Visitors urged not to tamper with motion sensor cameras in forests
Taipei, Jan. 31 (CNA) The Chiayi Forest District Office on Tuesday urged visitors to forests in southern Taiwan not to tamper with motion sensor cameras, as more humans were captured by the cameras last year than animals in the wild.
A total of 30 infrared motion sensor cameras that have been installed in forest conservation areas covered by the office to capture images of a wide range of species in the wild, most commonly Reeves' muntjacs and Formosan rock macaques, the office told CNA.
The cameras have also photographed Swinhoe's pheasants, Mikado pheasants and common emerald doves and several protected species, such as Formosan black bears, crab-eating mongooses, and Taiwan serows, according to the office.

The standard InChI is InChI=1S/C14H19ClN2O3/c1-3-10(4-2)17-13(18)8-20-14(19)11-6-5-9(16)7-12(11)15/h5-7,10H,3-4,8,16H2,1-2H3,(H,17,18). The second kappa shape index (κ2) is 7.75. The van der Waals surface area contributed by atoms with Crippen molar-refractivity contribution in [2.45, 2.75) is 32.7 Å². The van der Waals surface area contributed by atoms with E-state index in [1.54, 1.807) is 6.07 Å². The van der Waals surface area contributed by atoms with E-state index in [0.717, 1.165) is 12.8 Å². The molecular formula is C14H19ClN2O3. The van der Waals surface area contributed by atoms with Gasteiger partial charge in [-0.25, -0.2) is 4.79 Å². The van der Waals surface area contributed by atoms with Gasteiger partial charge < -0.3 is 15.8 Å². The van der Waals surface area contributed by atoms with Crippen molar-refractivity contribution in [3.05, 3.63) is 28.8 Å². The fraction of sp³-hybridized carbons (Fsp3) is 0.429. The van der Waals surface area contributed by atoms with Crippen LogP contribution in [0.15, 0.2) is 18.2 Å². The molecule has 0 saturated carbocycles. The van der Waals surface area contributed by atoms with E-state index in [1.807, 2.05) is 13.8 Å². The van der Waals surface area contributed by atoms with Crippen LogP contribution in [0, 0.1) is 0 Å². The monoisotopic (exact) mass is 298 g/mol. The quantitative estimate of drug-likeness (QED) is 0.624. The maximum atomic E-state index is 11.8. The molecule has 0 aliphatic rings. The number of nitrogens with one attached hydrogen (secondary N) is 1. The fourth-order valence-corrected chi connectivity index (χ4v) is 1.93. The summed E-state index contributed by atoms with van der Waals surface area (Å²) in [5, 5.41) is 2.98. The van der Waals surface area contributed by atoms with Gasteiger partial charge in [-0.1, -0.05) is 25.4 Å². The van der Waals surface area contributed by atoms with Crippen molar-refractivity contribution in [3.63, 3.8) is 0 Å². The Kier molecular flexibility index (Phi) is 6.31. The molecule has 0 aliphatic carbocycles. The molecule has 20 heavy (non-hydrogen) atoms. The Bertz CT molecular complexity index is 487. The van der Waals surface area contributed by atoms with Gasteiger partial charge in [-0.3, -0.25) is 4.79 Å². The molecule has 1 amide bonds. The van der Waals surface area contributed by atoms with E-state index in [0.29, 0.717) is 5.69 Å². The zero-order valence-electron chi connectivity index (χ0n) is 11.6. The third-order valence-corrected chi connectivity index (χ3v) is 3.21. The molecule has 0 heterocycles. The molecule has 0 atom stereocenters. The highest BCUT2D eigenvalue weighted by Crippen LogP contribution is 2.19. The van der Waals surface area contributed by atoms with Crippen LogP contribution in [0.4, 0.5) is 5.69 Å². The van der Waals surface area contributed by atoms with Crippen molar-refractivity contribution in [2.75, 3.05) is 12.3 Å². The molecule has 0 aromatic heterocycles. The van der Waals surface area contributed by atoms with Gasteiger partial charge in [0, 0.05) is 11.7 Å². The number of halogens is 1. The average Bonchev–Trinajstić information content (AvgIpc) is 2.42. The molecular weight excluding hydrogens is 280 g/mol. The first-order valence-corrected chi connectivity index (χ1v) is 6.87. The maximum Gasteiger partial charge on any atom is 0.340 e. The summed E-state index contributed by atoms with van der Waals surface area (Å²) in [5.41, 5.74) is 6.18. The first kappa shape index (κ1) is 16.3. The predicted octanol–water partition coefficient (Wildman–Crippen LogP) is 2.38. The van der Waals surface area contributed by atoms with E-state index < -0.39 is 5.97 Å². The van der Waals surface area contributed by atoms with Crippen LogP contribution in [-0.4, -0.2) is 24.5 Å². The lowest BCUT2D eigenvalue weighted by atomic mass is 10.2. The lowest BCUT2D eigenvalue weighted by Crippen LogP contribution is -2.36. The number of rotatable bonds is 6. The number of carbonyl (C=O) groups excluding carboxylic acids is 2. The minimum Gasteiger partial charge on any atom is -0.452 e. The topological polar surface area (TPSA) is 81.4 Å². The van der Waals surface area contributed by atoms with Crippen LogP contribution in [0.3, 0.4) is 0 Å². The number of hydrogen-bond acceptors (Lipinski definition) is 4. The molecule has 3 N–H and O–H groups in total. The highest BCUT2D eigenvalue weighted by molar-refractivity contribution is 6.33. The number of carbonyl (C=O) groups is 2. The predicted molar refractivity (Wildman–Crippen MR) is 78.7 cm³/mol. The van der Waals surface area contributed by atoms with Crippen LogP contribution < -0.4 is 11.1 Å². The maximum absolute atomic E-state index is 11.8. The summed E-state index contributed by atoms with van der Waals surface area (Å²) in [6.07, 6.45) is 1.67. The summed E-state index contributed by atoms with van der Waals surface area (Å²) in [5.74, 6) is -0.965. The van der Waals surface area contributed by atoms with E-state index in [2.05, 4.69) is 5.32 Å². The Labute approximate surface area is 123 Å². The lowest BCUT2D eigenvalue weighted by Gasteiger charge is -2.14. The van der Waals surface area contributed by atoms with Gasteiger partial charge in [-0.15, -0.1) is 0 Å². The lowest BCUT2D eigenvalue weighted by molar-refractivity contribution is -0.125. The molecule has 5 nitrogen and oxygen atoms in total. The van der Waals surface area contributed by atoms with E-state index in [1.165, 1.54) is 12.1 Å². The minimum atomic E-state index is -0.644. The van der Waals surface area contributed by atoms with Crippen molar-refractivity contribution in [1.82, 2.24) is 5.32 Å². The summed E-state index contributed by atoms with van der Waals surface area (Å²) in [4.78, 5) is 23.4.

Yet while the cameras have photographed a broad diversity of mountain wildlife in central and southern Taiwan, they pictured more human beings than animals in 2022, according to the office responsible for forests in Yunlin and Chiayi counties and Tainan and Kaohsiung.
It said many people are curious about the cameras, and a few of the devices have been stolen in the past.
People have also tampered with the cameras' positions, making them less likely to capture images of animals, the office said.
It urged people to stay away from the cameras when they see them in the wild and to not touch or move them.
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